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St.-Tropez: Hot Again

It is 6 p.m. on the first Monday in July. You've been in St.-Tropez only a week, but when you pull up to Le Club 55 on Pampelonne Beach for a last swim on your last afternoon, Christophe, the parking valet, welcomes you back.

Sure, you were there for lunch earlier (you've been there for lunch three times this week; 55 is one of the two most branché beach clubs on this renowned crescent of sand, six miles from the center of town). But next to the nabobs who come daily by yacht or helicopter or Bentley, you are a nobody. You've been given neither the best tables nor the best spots on the beach. You haven't cared a whit: you've been surrounded by folks so amusing, so distracting, so diabolically attractive that it's been hard to read your Herald Tribune.

Apparently, you have made a good impression. Christophe has decided to approve of you. He ignores another American—this one pleading, "Can't I find my own car?"—to direct your rental into a prestige spot near the door, normally occupied by a Ferrari or one of those Bentleys.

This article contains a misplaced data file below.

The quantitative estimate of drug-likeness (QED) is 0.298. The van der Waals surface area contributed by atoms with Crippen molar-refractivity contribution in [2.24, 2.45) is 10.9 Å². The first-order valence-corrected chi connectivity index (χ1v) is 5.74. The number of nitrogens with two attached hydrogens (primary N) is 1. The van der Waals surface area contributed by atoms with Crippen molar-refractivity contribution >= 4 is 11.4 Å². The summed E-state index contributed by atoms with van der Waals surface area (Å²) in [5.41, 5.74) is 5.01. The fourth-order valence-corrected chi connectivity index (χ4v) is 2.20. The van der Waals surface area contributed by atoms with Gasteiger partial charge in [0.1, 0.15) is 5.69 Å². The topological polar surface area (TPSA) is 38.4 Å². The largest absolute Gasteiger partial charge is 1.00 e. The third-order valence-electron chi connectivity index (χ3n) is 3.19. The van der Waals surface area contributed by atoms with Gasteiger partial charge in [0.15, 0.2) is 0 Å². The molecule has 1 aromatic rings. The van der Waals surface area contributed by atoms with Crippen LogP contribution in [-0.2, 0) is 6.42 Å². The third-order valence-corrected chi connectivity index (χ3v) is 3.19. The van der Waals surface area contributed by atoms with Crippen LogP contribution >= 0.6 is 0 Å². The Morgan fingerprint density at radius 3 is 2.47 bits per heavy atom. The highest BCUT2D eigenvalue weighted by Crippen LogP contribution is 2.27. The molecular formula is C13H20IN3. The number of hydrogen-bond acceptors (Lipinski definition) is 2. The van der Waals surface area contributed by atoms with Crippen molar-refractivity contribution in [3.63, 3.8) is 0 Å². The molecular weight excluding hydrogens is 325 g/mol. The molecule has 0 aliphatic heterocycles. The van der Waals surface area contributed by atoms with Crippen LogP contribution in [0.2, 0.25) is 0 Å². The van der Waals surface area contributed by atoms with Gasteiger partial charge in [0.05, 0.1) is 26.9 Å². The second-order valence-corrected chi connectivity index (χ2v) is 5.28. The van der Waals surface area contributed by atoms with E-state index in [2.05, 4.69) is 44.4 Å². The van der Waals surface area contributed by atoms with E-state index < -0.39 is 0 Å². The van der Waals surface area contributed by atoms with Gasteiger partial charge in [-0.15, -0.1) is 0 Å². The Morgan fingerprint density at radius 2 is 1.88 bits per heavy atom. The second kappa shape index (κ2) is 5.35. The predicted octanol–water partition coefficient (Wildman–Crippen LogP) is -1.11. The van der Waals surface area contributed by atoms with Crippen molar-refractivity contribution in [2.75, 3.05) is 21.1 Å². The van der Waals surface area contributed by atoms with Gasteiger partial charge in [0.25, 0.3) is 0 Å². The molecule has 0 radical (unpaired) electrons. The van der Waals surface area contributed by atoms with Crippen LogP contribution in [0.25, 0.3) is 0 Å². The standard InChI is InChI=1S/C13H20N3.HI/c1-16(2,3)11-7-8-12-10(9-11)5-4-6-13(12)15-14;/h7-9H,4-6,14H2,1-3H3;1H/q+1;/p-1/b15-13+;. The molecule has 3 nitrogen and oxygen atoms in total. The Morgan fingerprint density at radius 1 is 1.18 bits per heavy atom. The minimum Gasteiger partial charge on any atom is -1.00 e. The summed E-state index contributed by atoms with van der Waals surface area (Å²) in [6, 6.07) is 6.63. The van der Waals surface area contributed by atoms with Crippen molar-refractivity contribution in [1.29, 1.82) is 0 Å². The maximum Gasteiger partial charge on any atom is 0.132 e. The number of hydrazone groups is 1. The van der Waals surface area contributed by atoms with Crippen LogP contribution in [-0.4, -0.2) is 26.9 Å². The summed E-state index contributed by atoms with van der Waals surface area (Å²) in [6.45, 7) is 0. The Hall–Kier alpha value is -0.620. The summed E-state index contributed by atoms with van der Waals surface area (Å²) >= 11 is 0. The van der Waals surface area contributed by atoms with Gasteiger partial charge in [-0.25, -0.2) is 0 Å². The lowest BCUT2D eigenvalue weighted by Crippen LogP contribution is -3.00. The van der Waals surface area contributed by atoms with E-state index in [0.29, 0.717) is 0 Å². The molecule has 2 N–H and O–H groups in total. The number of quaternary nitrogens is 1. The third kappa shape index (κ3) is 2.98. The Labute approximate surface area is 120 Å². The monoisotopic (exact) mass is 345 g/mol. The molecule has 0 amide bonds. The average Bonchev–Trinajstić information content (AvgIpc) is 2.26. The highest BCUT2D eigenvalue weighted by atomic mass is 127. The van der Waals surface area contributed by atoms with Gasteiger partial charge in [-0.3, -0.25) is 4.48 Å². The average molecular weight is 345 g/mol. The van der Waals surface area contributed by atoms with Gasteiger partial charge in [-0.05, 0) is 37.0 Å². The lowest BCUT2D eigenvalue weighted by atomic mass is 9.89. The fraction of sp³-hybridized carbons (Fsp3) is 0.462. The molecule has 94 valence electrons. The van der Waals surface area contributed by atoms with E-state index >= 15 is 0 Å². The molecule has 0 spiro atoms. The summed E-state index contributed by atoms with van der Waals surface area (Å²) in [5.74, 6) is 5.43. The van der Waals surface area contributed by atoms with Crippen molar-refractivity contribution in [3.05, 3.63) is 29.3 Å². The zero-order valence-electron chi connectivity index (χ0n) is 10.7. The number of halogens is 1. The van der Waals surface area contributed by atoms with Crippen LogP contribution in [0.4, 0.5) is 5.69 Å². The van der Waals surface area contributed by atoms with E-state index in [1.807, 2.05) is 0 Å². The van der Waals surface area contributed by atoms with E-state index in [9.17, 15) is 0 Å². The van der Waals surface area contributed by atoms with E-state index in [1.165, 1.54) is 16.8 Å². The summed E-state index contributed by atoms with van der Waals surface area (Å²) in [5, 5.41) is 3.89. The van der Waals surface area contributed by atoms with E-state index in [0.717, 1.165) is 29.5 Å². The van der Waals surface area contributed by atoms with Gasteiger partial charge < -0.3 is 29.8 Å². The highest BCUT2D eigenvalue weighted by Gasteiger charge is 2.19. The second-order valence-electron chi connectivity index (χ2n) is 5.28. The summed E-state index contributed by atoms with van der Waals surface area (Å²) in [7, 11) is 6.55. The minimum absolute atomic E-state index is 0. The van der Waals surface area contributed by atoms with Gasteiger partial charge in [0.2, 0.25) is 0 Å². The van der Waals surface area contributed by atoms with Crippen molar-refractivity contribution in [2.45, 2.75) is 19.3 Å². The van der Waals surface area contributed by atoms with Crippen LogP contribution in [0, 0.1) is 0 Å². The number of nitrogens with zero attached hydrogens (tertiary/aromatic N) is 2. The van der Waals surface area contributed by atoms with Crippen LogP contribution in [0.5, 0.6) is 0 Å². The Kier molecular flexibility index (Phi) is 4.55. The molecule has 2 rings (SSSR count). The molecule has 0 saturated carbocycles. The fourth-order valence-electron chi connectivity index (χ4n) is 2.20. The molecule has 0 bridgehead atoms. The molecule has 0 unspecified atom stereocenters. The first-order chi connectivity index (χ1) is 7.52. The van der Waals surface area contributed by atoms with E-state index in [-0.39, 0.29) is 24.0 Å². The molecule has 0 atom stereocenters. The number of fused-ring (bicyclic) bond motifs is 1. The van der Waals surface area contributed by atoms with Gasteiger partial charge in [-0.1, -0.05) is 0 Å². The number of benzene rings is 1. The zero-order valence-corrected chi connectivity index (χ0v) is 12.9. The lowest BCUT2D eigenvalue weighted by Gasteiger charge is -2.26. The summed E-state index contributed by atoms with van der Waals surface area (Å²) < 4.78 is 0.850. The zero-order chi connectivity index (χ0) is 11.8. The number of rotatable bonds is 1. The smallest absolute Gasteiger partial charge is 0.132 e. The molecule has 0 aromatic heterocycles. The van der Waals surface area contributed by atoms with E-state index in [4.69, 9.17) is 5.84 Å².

You step onto a boardwalk where 10-foot bamboo stalks form a canopy over your head. It leads to 55's outdoor dining room, on a terra-cotta terrace enclosed by tamarisk trees and shaded with woven reeds and white canvas. Misting pipes give the place a diaphanous veil, through which you spy Patrice de Colmont, 55's owner, sipping a coffee, dressed in white linen, his brown hair a wild mop. He's talking to a visitor about how St.-Tropez falls in and out of favor—and why it endures nonetheless.

"It's in fashion, it's not in fashion, it's in fashion," Colmont says, wryly pointing out that it's not new to claim that St.-Tropez is finished. "Colette already wrote it in 1932." He dashes into the single-story bungalow that holds 55's kitchen and office, returns with Colette's Prisons et Paradis, and reads a snatch of dialogue between two people talking about St.-Tropez: "Two hundred luxury cars driving toward the port at five in the afternoon. Cocktails, champagne on the yachts in the harbor, you know." "No, I don't know," is the rejoinder. "I really don't. I know the other Saint-Tropez, which still exists—and will always exist for those who wake up at dawn."

And for those who choose to swim in the sea at 6 p.m.


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